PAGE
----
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“Laffy Taffy” is the Number One Song in the Country


Call me Jolly Rancher…

Kelefa Sanneh’s article in the Times yesterday made much of the fact that D4L, a group that will probably not have another hit and can’t seem to sell a whole lot of albums, has the number one song in the country this week. Sanneh highlights how the singles chart has changed since singles were phased out of record-label marketing plans about ten years ago and how it’s changed again since Billboard began counting iTunes downloads on the singles chart last year. It’s a pretty substantive change, but the Billboard charts still don’t offer a particularly accurate picture of what people actually want to hear at any given moment. It’s still heavily dependent on radio play, and radio stations don’t necessarily play the most popular stuff in the country, based on a weird and impenetrable matrix of independent-promoter pseudo-payola and don’t-upset-anyone conservative playlist-structuring. And still we have “Laffy Taffy,” a song that seems to annoy the piss out of about 90% of the population, as the #1 song, and that has everything to do with the song’s status as the most downloaded song in the history of iTunes. It’s not the first song to be catapulted to a Billboard #1 since the magazine started counting downloads; that eternal honor belongs to “Hollaback Girl.” But it is the first time that downloads have managed to propel a previously unknown group to the top of the charts, and that’s something.

But the Billboard charts are still way behind the iTunes chart; “Laffy Taffy” has already slid down to #8 on iTunes. And so the iTunes chart emerges as a much better indicator of the most popular songs in the country, since it shows which songs people are actually willing to pay money to hear, rather than which ones people don’t mind zoning out to on their commute home. There’s plenty of crossover between the two lists, of course; both top tens include six of the same songs. But there’s still a strange sort of democracy at work on the iTunes chart. The #1 song on iTunes today is Beyonce’s “Check On It,” a ridiculously catchy little jam that’s notable in all sorts of small ways: it’s the absolute pinnacle of Swizz Beats’ utterly inexplicable commercial comeback, it’s got the sexiest video I’ve seen in probably a couple of years, it’s given Bun B a chance to get on VH-1 at 9 a.m. just a year and a half after we were lucky to see him on BET in the middle of the night. Bun and Slim Thug’s unsubstantial cameos are the only indication Beyonce has publicly given that she’s from Houston other than that one time that Lil Flip jumped on the “Naughty Girl” remix. Slim Thug seems to be staring at something just off-camera in the video. But here’s what stands out the most: it peaked at #7 on the Billboard chart, and this week it’s slid down to #10, even though more people are willing to pay 99 cents for this song than for any other. Meanwhile, Kanye West’s “Gold Digger,” still somehow holding on at #9 on the iTunes chart, is still way up there at #3 on Billboard. Gavin DeGraw’s “We Belong Together,” which I guess is from the Tristan & Isolde sountrack or something, is #4 on iTunes but nowhere to be found on Billboard.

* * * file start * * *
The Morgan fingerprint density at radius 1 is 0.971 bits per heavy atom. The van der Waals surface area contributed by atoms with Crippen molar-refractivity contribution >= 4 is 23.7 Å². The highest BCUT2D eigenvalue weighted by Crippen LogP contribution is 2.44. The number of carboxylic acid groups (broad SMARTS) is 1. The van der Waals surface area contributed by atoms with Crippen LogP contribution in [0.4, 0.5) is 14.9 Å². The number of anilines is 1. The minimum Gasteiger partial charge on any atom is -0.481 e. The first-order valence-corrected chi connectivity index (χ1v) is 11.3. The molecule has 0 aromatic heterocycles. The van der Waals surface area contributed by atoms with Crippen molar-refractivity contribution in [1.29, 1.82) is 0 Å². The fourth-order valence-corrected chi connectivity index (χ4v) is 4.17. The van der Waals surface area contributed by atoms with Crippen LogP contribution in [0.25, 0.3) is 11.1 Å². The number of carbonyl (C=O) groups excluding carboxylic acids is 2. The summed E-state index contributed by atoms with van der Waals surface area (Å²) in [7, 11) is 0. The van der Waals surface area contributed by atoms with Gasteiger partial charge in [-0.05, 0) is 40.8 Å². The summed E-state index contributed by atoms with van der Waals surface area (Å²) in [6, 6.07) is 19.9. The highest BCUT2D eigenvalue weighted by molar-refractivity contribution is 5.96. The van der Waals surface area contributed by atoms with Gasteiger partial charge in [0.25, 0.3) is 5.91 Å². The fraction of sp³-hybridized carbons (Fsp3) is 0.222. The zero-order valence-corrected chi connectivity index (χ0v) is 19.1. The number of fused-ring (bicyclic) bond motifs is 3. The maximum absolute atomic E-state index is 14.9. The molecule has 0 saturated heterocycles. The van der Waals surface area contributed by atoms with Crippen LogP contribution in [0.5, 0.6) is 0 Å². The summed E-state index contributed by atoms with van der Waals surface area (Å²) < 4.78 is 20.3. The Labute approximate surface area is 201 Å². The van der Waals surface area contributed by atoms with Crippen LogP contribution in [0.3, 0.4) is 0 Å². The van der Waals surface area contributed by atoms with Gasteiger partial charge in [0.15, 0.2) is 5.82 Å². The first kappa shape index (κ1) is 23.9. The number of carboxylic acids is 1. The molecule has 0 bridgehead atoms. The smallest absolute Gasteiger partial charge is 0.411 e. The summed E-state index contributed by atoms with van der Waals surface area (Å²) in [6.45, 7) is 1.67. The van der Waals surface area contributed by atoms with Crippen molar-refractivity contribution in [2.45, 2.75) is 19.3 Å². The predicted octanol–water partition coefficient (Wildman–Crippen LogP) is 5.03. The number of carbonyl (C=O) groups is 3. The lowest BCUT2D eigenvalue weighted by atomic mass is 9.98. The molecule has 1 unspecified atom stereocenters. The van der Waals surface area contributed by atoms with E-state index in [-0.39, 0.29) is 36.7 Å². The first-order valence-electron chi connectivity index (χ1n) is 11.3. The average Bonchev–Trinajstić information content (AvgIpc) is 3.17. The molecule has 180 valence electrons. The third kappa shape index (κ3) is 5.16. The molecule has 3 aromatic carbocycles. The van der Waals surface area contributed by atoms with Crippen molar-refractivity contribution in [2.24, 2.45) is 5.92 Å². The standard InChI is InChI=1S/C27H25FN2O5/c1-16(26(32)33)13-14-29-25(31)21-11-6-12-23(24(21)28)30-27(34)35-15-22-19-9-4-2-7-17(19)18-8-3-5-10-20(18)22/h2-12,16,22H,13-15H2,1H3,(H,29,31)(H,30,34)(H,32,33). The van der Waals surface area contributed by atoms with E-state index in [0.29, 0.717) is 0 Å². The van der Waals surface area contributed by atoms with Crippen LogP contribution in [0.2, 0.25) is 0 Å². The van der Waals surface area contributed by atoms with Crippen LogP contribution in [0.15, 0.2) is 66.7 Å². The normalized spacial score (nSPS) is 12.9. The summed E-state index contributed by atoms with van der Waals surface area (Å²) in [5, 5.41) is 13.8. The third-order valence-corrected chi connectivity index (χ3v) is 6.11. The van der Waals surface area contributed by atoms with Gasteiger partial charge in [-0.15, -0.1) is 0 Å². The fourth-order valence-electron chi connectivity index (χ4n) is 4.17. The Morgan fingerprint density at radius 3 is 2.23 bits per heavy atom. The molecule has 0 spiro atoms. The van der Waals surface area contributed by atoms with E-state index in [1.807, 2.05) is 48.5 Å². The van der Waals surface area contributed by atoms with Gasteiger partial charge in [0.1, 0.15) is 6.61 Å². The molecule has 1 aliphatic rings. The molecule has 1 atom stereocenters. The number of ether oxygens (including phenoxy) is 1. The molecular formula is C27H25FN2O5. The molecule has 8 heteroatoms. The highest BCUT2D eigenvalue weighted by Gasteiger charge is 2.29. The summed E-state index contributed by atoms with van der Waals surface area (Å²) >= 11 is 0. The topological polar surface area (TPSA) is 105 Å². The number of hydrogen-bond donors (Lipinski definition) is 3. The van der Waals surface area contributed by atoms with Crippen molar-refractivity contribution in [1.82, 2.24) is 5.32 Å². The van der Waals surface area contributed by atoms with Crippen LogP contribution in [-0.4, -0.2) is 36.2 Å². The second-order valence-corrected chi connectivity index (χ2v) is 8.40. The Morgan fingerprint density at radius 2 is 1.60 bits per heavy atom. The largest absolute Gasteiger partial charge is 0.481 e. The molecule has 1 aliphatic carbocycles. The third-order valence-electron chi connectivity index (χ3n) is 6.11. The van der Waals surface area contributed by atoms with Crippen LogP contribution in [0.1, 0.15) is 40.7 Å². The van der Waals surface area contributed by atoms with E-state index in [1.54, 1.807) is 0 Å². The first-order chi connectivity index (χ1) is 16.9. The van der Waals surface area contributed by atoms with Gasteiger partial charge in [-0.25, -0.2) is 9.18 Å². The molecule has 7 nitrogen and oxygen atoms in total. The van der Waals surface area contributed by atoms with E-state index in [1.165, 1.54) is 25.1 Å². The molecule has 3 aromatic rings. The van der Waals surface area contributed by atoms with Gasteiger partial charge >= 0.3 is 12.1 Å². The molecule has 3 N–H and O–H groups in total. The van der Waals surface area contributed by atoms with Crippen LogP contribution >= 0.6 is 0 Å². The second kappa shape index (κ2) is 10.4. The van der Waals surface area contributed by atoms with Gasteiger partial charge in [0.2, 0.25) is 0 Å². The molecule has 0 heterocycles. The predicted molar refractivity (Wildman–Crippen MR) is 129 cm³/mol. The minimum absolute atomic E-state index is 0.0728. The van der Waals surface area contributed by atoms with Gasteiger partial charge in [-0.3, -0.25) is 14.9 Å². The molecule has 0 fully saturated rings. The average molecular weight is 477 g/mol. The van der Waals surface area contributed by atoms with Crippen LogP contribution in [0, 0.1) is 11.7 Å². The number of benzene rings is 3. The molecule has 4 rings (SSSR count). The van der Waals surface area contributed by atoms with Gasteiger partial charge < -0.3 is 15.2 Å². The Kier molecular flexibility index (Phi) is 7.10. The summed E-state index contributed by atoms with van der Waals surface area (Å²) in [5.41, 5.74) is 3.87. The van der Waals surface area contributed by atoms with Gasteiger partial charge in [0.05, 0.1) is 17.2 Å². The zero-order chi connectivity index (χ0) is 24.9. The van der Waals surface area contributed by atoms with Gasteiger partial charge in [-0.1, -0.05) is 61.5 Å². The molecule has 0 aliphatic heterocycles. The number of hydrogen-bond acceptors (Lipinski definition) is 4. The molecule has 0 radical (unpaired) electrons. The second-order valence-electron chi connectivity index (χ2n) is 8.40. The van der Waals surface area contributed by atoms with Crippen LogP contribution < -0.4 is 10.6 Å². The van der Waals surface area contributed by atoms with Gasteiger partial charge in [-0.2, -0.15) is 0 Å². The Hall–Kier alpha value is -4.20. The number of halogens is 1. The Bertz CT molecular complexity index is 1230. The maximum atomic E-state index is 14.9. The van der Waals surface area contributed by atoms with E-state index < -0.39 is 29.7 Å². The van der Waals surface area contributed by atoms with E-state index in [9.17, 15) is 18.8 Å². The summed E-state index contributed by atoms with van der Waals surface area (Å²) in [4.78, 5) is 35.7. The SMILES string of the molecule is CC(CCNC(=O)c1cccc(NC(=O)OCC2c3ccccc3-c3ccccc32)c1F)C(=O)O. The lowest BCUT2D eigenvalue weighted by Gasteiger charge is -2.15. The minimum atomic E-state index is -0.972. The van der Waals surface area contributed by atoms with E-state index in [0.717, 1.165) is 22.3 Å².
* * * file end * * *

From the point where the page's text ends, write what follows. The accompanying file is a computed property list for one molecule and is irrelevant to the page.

All this adds up to mean something. Radio stations basically haven’t cared for years what people want to hear, at least not more than they care about any number of financial considerations. I’m not sure if the difference between the two charts shows that people are going to stop listening to the radio altogether and just download stuff. But there are alternatives now, and these alternatives are starting to put a hurting on the companies that have played gatekeeper for years. Labels are losing money; maybe radio stations will too. One can hope.

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